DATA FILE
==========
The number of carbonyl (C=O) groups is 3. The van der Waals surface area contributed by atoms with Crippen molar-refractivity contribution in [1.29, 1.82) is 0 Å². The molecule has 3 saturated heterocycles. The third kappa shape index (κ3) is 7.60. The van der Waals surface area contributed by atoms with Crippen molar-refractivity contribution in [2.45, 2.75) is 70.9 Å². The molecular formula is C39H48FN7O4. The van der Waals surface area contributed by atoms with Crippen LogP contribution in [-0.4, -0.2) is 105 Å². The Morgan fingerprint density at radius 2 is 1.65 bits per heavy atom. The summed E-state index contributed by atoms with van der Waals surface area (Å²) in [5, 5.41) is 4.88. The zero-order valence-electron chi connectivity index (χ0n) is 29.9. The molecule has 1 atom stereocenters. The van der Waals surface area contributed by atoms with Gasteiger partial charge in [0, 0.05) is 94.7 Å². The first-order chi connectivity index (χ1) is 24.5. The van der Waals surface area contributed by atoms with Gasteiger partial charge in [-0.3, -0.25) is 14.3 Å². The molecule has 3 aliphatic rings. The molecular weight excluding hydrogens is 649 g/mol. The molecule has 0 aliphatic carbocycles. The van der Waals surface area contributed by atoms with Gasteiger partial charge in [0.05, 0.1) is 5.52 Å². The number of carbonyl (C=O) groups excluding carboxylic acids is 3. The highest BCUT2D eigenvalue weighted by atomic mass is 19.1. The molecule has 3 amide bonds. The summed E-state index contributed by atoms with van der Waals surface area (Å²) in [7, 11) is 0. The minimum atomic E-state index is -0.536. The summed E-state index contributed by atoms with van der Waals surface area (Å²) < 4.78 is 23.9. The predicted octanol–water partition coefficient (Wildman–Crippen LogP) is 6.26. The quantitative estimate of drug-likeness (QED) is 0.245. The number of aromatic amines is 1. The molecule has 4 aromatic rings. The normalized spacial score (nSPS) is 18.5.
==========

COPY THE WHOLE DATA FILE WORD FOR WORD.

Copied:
The number of carbonyl (C=O) groups is 3. The van der Waals surface area contributed by atoms with Crippen molar-refractivity contribution in [1.29, 1.82) is 0 Å². The molecule has 3 saturated heterocycles. The third kappa shape index (κ3) is 7.60. The van der Waals surface area contributed by atoms with Crippen molar-refractivity contribution in [2.45, 2.75) is 70.9 Å². The molecular formula is C39H48FN7O4. The van der Waals surface area contributed by atoms with Crippen LogP contribution in [-0.4, -0.2) is 105 Å². The Morgan fingerprint density at radius 2 is 1.65 bits per heavy atom. The summed E-state index contributed by atoms with van der Waals surface area (Å²) in [5, 5.41) is 4.88. The zero-order valence-electron chi connectivity index (χ0n) is 29.9. The molecule has 1 atom stereocenters. The van der Waals surface area contributed by atoms with Gasteiger partial charge in [0, 0.05) is 94.7 Å². The first-order chi connectivity index (χ1) is 24.5. The van der Waals surface area contributed by atoms with Gasteiger partial charge in [-0.3, -0.25) is 14.3 Å². The molecule has 3 aliphatic rings. The molecular weight excluding hydrogens is 649 g/mol. The molecule has 0 aliphatic carbocycles. The van der Waals surface area contributed by atoms with Gasteiger partial charge in [0.05, 0.1) is 5.52 Å². The number of carbonyl (C=O) groups excluding carboxylic acids is 3. The highest BCUT2D eigenvalue weighted by atomic mass is 19.1. The molecule has 3 amide bonds. The summed E-state index contributed by atoms with van der Waals surface area (Å²) in [7, 11) is 0. The minimum atomic E-state index is -0.536. The summed E-state index contributed by atoms with van der Waals surface area (Å²) < 4.78 is 23.9. The predicted octanol–water partition coefficient (Wildman–Crippen LogP) is 6.26. The quantitative estimate of drug-likeness (QED) is 0.245. The number of aromatic amines is 1. The molecule has 4 aromatic rings. The normalized spacial score (nSPS) is 18.5.